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Kim Voynar

By Kim Voynar

Palin Going Rogue?

Interesting piece from Ben Smith on Politico about how Sarah Palin is reportedly increasingly ignoring the advice of her Republican party handlers, who she blames for her tarnished media image, and “going rogue” in some of her decisions.
Translation: Whether she hurts the McCain campaign or not in the waning days left to McCain to make up lost ground, Palin is going to do her best to try to salvage her own political reputation. Moreover, she’s repeatedly not taken responsibility for her own contributions to the tarnishing of her image: Her glaring inadequacy to be a candidate for the vice-presidency, allegations of abuse of power (Troopergate and the state of Alaska paying heaps of cash for her kids to travel with her), the colossal PR misstep of the $150,000 campaign wardrobe, and Palin’s makeup artist being the highest-paid member of the campaign staff for October.
No matter how you look at it, or which side of the aisle you’re on politically, the McCain camp’s choice of Palin as his running mate was just a huge, huge misstep. Joe Lieberman or Mitt Romney would have been much stronger contenders than Palin, but if McCain wanted to be a “maverick” by choosing a woman as his running mate, there were any number of more qualified female Republican candidates he could have chosen. McCain would have been in a stronger position to challenge Obama at the polls next week with just about anyone but Palin as his VP choice.
Any McCain supporters out there who have a different view, with a perspective on why Palin was not a terrible choice in every respect, I’d love to hear why you think so …

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One Response to “Palin Going Rogue?”

  1. Cadavra says:

    Kim, it’s moderately well-known that McCain wanted Ridge or Lieberman, but the wacko far-right wing of the party (which is to say, the party) pretty much forced Palin on him to shore up a base that still regards McCain as a closet moderate. He doesn’t deserve the blame for picking her, but he does deserves the blame for not having the balls to tell them to fuck off and selecting whomever he wanted. If he can’t stand up to his own party, how can he stand up to…?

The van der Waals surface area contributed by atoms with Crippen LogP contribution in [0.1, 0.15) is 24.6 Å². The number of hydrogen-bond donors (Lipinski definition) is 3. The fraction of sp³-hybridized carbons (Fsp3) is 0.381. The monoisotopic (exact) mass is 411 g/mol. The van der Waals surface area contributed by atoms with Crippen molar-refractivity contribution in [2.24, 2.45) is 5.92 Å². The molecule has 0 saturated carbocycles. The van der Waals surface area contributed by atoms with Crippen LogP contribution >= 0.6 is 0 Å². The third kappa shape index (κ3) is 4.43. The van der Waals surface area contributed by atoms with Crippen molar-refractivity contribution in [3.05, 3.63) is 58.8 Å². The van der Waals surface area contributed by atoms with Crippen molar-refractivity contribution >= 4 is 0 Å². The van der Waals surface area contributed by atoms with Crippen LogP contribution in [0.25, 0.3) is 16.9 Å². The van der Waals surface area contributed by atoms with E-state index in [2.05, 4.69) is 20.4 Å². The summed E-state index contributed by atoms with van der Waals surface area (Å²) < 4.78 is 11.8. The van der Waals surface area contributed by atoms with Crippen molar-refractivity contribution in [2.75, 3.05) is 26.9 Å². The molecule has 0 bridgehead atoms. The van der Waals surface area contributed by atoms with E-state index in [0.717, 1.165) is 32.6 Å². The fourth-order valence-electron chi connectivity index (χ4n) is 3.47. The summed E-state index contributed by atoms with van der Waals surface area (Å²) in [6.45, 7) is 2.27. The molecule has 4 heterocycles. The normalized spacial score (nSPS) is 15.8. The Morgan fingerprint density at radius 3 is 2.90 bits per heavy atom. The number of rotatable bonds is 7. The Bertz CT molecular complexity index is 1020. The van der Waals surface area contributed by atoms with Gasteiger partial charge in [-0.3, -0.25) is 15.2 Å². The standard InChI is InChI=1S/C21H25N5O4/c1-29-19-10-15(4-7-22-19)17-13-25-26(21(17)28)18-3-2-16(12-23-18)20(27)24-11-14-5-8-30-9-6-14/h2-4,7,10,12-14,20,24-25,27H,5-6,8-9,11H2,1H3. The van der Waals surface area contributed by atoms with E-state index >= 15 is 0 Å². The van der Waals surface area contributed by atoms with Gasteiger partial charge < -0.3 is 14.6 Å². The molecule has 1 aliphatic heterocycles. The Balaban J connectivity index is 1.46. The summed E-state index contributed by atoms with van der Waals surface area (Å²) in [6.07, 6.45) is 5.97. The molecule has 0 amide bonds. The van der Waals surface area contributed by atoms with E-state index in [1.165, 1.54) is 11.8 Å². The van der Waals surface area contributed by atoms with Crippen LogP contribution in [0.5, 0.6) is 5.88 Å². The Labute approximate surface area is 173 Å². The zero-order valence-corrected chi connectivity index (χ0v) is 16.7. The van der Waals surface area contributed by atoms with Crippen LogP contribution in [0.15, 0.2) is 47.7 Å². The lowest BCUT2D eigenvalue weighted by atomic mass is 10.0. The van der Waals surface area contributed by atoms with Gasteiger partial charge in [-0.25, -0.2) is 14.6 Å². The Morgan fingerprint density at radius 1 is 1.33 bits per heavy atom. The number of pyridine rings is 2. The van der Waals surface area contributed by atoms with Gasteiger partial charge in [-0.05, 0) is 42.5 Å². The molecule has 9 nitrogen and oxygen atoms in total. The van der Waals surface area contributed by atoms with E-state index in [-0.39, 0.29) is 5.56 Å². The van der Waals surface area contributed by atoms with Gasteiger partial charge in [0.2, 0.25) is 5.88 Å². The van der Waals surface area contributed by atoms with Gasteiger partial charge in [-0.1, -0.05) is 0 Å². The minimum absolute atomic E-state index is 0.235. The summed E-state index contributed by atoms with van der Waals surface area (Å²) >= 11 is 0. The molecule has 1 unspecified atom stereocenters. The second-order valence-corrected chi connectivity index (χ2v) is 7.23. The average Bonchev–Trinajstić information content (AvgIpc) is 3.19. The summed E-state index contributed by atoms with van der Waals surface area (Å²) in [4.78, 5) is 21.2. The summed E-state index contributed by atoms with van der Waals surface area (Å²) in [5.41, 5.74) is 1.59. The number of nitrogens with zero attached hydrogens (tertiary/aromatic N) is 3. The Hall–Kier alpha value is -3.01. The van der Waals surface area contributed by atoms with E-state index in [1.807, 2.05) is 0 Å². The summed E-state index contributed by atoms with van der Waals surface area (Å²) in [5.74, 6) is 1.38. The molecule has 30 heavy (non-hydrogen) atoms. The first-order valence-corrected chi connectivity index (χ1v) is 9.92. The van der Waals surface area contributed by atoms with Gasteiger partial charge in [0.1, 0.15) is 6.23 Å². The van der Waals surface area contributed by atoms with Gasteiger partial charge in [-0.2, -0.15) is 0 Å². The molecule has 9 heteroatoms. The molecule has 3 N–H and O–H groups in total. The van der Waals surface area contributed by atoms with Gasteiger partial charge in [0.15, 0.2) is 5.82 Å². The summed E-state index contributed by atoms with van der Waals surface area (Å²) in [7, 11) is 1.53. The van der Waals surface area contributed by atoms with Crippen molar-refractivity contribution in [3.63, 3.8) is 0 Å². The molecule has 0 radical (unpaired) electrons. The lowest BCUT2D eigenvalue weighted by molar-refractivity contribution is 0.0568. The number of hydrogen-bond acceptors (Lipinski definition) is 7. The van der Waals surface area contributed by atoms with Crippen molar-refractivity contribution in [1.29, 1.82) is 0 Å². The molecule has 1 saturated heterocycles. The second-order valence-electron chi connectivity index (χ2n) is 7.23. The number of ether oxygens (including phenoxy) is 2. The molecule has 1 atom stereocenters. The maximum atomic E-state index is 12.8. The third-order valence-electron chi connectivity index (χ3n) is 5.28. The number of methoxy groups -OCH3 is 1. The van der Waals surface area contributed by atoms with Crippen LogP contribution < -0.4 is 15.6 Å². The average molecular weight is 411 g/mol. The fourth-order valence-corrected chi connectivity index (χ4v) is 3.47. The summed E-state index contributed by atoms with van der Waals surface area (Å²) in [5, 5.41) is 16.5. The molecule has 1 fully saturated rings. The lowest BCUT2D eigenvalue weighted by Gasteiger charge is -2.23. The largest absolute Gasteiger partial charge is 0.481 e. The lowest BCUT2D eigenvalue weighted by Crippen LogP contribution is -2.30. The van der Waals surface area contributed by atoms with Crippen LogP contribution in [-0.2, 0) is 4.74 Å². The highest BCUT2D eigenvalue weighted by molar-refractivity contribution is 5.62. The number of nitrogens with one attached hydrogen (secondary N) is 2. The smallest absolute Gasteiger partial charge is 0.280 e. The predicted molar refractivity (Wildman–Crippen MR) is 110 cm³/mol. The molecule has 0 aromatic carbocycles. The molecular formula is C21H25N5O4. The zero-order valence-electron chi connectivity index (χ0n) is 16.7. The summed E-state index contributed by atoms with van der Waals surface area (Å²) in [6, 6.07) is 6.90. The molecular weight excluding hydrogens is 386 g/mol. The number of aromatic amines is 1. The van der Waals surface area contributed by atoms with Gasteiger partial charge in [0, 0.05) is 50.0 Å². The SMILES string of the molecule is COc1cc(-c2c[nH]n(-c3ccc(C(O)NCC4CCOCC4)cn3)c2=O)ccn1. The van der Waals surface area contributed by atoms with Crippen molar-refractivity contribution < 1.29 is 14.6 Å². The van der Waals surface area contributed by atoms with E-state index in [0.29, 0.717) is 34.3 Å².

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It shows how out of it I was in trying to be in it, acknowledging that I was out of it to myself, and then thinking, “Okay, how do I stop being out of it? Well, I get some legitimate illogical narrative ideas” — some novel, you know?

So I decided on three writers that I might be able to option their material and get some producer, or myself as producer, and then get some writer to do a screenplay on it, and maybe make a movie.

And so the three projects were “Do Androids Dream of Electric Sheep,” “Naked Lunch” and a collection of Bukowski. Which, in 1975, forget it — I mean, that was nuts. Hollywood would not touch any of that, but I was looking for something commercial, and I thought that all of these things were coming.

There would be no Blade Runner if there was no Ray Bradbury. I couldn’t find Philip K. Dick. His agent didn’t even know where he was. And so I gave up.

I was walking down the street and I ran into Bradbury — he directed a play that I was going to do as an actor, so we know each other, but he yelled “hi” — and I’d forgot who he was.

So at my girlfriend Barbara Hershey’s urging — I was with her at that moment — she said, “Talk to him! That guy really wants to talk to you,” and I said “No, fuck him,” and keep walking.

But then I did, and then I realized who it was, and I thought, “Wait, he’s in that realm, maybe he knows Philip K. Dick.” I said, “You know a guy named—” “Yeah, sure — you want his phone number?”

My friend paid my rent for a year while I wrote, because it turned out we couldn’t get a writer. My friends kept on me about, well, if you can’t get a writer, then you write.”
~ Hampton Fancher

“That was the most disappointing thing to me in how this thing was played. Is that I’m on the phone with you now, after all that’s been said, and the fundamental distinction between what James is dealing with in these other cases is not actually brought to the fore. The fundamental difference is that James Franco didn’t seek to use his position to have sex with anyone. There’s not a case of that. He wasn’t using his position or status to try to solicit a sexual favor from anyone. If he had — if that were what the accusation involved — the show would not have gone on. We would have folded up shop and we would have not completed the show. Because then it would have been the same as Harvey Weinstein, or Les Moonves, or any of these cases that are fundamental to this new paradigm. Did you not notice that? Why did you not notice that? Is that not something notable to say, journalistically? Because nobody could find the voice to say it. I’m not just being rhetorical. Why is it that you and the other critics, none of you could find the voice to say, “You know, it’s not this, it’s that”? Because — let me go on and speak further to this. If you go back to the L.A. Times piece, that’s what it lacked. That’s what they were not able to deliver. The one example in the five that involved an issue of a sexual act was between James and a woman he was dating, who he was not working with. There was no professional dynamic in any capacity.

~ David Simon